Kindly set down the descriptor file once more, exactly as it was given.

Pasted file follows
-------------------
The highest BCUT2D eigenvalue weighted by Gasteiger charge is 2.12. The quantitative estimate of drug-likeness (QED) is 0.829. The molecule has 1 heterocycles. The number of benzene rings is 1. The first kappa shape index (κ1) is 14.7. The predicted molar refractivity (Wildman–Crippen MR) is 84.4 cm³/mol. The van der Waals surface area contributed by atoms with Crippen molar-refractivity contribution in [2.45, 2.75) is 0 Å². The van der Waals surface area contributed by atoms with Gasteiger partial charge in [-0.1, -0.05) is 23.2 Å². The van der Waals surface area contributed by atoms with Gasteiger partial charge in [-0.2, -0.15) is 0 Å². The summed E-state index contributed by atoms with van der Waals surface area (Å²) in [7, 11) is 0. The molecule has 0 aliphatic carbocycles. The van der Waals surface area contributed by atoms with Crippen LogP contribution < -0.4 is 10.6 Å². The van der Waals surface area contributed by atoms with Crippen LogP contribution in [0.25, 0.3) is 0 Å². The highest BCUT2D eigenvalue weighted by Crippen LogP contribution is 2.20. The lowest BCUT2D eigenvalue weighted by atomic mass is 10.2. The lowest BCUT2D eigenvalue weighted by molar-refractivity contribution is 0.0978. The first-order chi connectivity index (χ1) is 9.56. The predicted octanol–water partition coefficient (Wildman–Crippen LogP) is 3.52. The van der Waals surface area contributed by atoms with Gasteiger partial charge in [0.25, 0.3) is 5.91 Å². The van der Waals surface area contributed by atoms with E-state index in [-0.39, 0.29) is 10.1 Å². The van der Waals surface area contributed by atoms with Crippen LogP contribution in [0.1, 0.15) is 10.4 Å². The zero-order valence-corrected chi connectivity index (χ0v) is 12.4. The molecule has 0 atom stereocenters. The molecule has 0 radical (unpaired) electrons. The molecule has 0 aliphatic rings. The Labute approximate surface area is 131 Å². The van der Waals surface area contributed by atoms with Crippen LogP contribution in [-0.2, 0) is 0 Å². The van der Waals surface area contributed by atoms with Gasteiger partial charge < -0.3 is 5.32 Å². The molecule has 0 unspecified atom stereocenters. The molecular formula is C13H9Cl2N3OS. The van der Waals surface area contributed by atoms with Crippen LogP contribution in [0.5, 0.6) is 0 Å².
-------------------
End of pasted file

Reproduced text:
The highest BCUT2D eigenvalue weighted by Gasteiger charge is 2.12. The quantitative estimate of drug-likeness (QED) is 0.829. The molecule has 1 heterocycles. The number of benzene rings is 1. The first kappa shape index (κ1) is 14.7. The predicted molar refractivity (Wildman–Crippen MR) is 84.4 cm³/mol. The van der Waals surface area contributed by atoms with Crippen molar-refractivity contribution in [2.45, 2.75) is 0 Å². The van der Waals surface area contributed by atoms with Gasteiger partial charge in [-0.1, -0.05) is 23.2 Å². The van der Waals surface area contributed by atoms with Gasteiger partial charge in [-0.2, -0.15) is 0 Å². The summed E-state index contributed by atoms with van der Waals surface area (Å²) in [7, 11) is 0. The molecule has 0 aliphatic carbocycles. The van der Waals surface area contributed by atoms with Crippen LogP contribution < -0.4 is 10.6 Å². The van der Waals surface area contributed by atoms with Crippen LogP contribution in [0.25, 0.3) is 0 Å². The highest BCUT2D eigenvalue weighted by Crippen LogP contribution is 2.20. The lowest BCUT2D eigenvalue weighted by atomic mass is 10.2. The lowest BCUT2D eigenvalue weighted by molar-refractivity contribution is 0.0978. The first-order chi connectivity index (χ1) is 9.56. The predicted octanol–water partition coefficient (Wildman–Crippen LogP) is 3.52. The van der Waals surface area contributed by atoms with Gasteiger partial charge in [0.25, 0.3) is 5.91 Å². The van der Waals surface area contributed by atoms with E-state index in [-0.39, 0.29) is 10.1 Å². The van der Waals surface area contributed by atoms with Crippen LogP contribution in [0.1, 0.15) is 10.4 Å². The zero-order valence-corrected chi connectivity index (χ0v) is 12.4. The molecule has 0 atom stereocenters. The molecule has 0 radical (unpaired) electrons. The molecule has 0 aliphatic rings. The Labute approximate surface area is 131 Å². The van der Waals surface area contributed by atoms with Crippen LogP contribution in [-0.2, 0) is 0 Å². The van der Waals surface area contributed by atoms with Gasteiger partial charge < -0.3 is 5.32 Å². The molecule has 0 unspecified atom stereocenters. The molecular formula is C13H9Cl2N3OS. The van der Waals surface area contributed by atoms with Crippen LogP contribution in [0.5, 0.6) is 0 Å².